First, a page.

I feel sorry for kids today. My son won’t let his daughter play outside alone, and they live in what most would consider a very safe neighborhood. It wasn’t like that back in the fifties, sixties and even later into the seventies. We came home from school, changed clothes, and disappeared into the neighborhood. Our parents never knew where we were, and we were never in any danger, except to ourselves, because of some of the stupid things we did. We sometimes stepped on a nail—tetanus shot. Cut a foot or hand on a piece of metal—tetanus shot. Burned a finger with a match or firecracker—tetanus shot. Fell in the ditch—tetanus shot. My dad dispensed so many tetanus shots and penicillin shots we were probably immune to every disease known to man. We lived through it, even thrived, and we certainly had fun, and our parents worried very little.
We never had any formal playgrounds. The whole world was our playground. Unless it was raining, we were outside. And we stayed outside, until it either got dark, or we were somehow rounded up by a parent.
Our homes had fairly large yards, but only rarely were they large enough to contain our activities. We needed and sought more room and more varied topography to play in—and, in Old Kenner back then, there was plenty of variety.
For organized sports, like football or baseball, we had at least two immediate choices. There was an open field on the corner of Sixth Street and Minor Street. It was plenty large enough for us to use for baseball and football until we grew old enough and strong enough that it became too confining and we risked putting a baseball through Mr. Giammalva’s window. No problem—when we needed larger, we had a whole city block to play in. Our Lady of Perpetual Help School now occupies that block. When we were growing up in Kenner, it was completely unoccupied by any permanent structure.
Kids love the woods, and we had plenty of wooded lots to choose from. When we were really young, we had Joe Lorio’s wooded lot between my grandmother’s house and the Manard’s house. It was small but large enough we could hide from parents and do kid stuff in it.
After that we had the Manard’s key lot behind the double belonging to the Manards and the Legasses. It was only lightly wooded but remote enough to be a wonderful playground. Next door was a huge (to us) wooded lot facing Williams Street. When we were old enough to be allowed machetes and hatchets we chopped down small trees in that lot and built forts in the Manard’s key lot.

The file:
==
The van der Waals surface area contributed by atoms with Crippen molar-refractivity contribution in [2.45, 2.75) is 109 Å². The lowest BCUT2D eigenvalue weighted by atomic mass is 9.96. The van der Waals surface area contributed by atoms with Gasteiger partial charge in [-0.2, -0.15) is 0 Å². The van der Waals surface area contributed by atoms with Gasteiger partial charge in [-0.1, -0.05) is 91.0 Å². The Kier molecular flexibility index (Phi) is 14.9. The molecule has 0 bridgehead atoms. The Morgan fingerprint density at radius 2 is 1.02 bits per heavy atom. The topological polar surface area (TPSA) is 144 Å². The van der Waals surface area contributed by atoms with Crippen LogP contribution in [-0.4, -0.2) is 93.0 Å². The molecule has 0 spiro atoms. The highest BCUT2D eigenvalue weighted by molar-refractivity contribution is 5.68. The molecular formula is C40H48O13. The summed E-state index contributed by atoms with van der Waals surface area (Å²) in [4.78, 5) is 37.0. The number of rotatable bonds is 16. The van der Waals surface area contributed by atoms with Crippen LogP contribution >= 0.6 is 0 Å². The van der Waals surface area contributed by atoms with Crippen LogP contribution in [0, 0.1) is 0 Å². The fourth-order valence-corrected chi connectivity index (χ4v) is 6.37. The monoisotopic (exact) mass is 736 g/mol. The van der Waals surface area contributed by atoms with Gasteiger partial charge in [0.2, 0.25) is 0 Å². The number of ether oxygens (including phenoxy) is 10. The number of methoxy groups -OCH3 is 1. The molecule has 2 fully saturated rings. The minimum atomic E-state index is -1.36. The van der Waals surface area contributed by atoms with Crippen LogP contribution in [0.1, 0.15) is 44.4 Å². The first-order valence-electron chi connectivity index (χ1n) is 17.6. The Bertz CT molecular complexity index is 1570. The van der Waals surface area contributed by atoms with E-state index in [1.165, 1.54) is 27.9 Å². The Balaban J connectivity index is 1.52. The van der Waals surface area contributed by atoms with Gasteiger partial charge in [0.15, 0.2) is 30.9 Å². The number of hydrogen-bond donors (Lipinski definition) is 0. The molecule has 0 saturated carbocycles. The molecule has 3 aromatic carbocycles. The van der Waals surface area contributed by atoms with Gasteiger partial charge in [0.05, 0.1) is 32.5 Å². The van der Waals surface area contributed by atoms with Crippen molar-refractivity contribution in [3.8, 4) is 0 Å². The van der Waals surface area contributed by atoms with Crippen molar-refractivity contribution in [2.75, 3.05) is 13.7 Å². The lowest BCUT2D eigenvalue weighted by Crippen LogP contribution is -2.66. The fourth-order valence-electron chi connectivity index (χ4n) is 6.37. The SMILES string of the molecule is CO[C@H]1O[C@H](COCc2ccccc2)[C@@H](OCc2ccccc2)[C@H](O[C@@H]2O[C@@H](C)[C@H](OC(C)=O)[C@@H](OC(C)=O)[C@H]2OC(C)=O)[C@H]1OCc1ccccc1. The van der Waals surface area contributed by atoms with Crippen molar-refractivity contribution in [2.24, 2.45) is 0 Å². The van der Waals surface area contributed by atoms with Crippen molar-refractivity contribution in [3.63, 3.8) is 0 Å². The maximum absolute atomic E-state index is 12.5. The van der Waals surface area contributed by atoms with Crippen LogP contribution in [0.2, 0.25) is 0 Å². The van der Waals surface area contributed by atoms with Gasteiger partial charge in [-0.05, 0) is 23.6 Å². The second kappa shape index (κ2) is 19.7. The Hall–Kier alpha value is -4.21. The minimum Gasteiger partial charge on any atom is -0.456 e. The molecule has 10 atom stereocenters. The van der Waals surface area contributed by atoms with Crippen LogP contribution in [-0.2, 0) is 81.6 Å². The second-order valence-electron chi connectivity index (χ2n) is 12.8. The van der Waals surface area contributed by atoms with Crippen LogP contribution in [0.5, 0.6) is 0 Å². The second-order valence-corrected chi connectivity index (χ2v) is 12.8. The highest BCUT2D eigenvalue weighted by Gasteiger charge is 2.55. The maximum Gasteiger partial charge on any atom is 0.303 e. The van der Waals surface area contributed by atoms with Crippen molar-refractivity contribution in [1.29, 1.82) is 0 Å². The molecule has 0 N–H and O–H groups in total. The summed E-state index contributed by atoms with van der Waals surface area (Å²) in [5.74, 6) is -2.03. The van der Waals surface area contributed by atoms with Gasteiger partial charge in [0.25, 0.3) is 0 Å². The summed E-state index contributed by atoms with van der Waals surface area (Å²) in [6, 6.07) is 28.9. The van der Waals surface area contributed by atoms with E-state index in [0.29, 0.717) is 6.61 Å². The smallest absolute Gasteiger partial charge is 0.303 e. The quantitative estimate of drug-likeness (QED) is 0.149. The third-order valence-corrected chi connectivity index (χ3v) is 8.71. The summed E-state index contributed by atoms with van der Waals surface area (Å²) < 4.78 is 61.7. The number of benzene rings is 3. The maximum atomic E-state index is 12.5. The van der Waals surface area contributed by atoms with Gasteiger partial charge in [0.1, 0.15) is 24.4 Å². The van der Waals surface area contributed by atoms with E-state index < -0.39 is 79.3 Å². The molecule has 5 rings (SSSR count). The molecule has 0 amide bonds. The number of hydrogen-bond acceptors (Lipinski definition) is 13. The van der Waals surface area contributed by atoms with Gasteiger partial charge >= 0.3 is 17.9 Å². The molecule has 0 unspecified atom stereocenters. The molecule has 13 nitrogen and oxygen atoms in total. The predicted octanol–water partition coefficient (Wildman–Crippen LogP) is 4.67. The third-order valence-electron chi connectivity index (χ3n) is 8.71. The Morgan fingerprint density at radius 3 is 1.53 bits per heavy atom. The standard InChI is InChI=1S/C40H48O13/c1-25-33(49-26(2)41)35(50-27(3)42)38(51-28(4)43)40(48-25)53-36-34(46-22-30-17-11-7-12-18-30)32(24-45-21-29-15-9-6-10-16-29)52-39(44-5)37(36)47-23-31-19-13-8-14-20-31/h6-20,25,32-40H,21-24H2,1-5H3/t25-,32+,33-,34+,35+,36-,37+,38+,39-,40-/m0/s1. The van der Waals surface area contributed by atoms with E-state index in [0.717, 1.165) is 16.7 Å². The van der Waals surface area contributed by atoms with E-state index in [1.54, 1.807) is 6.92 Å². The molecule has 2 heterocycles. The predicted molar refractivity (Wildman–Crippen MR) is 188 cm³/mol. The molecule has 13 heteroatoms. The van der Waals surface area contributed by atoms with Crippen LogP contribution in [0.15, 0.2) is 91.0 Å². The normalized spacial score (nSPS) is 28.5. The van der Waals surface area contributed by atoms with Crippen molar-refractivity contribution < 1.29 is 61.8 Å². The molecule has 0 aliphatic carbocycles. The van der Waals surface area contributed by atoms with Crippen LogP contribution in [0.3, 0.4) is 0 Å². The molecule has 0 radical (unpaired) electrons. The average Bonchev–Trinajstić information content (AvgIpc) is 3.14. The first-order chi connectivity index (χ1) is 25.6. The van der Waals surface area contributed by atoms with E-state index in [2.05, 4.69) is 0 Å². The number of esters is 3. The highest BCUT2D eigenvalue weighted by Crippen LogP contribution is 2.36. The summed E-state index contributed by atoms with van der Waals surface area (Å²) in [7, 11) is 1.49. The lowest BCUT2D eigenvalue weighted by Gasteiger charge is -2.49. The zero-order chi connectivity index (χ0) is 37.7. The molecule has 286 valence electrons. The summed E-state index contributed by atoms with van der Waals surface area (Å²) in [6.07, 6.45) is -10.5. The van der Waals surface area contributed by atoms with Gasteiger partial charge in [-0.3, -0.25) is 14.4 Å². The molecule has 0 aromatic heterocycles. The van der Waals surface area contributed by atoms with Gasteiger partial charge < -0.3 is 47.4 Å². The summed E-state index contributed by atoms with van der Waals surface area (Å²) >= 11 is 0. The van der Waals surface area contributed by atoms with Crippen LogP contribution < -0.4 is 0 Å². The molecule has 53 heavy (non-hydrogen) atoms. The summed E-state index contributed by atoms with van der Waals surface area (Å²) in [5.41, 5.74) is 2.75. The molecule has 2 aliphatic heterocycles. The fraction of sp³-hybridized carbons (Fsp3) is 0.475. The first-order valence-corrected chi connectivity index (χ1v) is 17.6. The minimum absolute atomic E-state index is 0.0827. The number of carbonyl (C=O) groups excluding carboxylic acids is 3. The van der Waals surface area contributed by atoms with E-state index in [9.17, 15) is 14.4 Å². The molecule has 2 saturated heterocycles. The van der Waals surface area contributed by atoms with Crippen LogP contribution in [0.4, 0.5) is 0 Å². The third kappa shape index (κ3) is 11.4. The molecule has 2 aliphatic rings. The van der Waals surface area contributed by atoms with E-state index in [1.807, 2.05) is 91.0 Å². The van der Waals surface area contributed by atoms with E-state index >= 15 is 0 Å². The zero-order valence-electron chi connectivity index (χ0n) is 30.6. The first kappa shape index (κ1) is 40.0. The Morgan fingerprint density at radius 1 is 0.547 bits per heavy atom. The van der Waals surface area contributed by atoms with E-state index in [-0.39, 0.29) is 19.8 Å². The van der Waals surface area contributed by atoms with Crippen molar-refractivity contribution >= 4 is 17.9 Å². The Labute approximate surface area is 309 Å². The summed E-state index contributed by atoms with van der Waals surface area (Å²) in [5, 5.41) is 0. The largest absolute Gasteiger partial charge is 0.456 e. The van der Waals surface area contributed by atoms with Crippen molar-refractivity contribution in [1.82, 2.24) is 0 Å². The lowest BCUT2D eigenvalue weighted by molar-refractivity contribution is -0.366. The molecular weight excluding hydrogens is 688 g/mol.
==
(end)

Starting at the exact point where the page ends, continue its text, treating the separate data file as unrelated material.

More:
On that aforementioned wooded lot on Williams, one year they went in and bulldozed most of the trees and pushed them into big piles and left them there like gracious gifts for us kids to play in. We scampered over those piles of trees with our hatchets and machetes and built even bigger forts to play army in.
Every summer the Lagasses would bring in a load of spillway dirt and dump it in their key lot, and they “allowed” us kids to level and distribute it for them. That process started with “dirt wars.” There was enough clay in the dirt we could make balls and throw them at each other like snowballs. And they hurt! Then we dug small tunnels and built little villages in it to play with our toy trucks and cars. At dusk, we all went home covered with river sand and tracked it into our respective houses. My mother hated those dirt piles! (I am still trying to figure out how they got that dump truck back there?)
On Minor Street near the IC tracks, two blocks from my home, was another wooded lot. Beside it was the closest thing we had to a creek in our little world, a nice deep ditch with flowing clear water containing small fish and crawfish.
In the summer our “uniform of choice” was shorts—period—no shoes, no shirts. That was from the end of school in May until it started again in September. At the beginning of summer our feet were tender and very sensitive from a year confined to shoes, and our skin was pale white. By the end of summer our feet were so calloused we could run across the clamshell-covered streets and feel no pain, and we were nearly as dark as some of the African Americans in Kenner.
Doors were not locked unless you were leaving your house for an extended period of time. We slept with our windows open and an attic fan roaring in the hall drawing the “cool” night air in through the open windows.
We had no TV. The elderly Manards were the first to get a TV in our part of Kenner. (Why them, I have no idea?) We had one or two stations broadcasting only a few hours a day. It was a novelty for us kids, but outside was far more interesting.
People lived their leisure lives outside or at least semi-outside on screened porches. The Manards and Legasses living across the street were always on their front porch or in their small patio behind the house. My grandparents had a screened back porch and they spent as much time as they could out there in rocking chairs.
Life was so different back then (1950s-1960s), so much less stressful, and much more interesting for kids than playing on an iPad.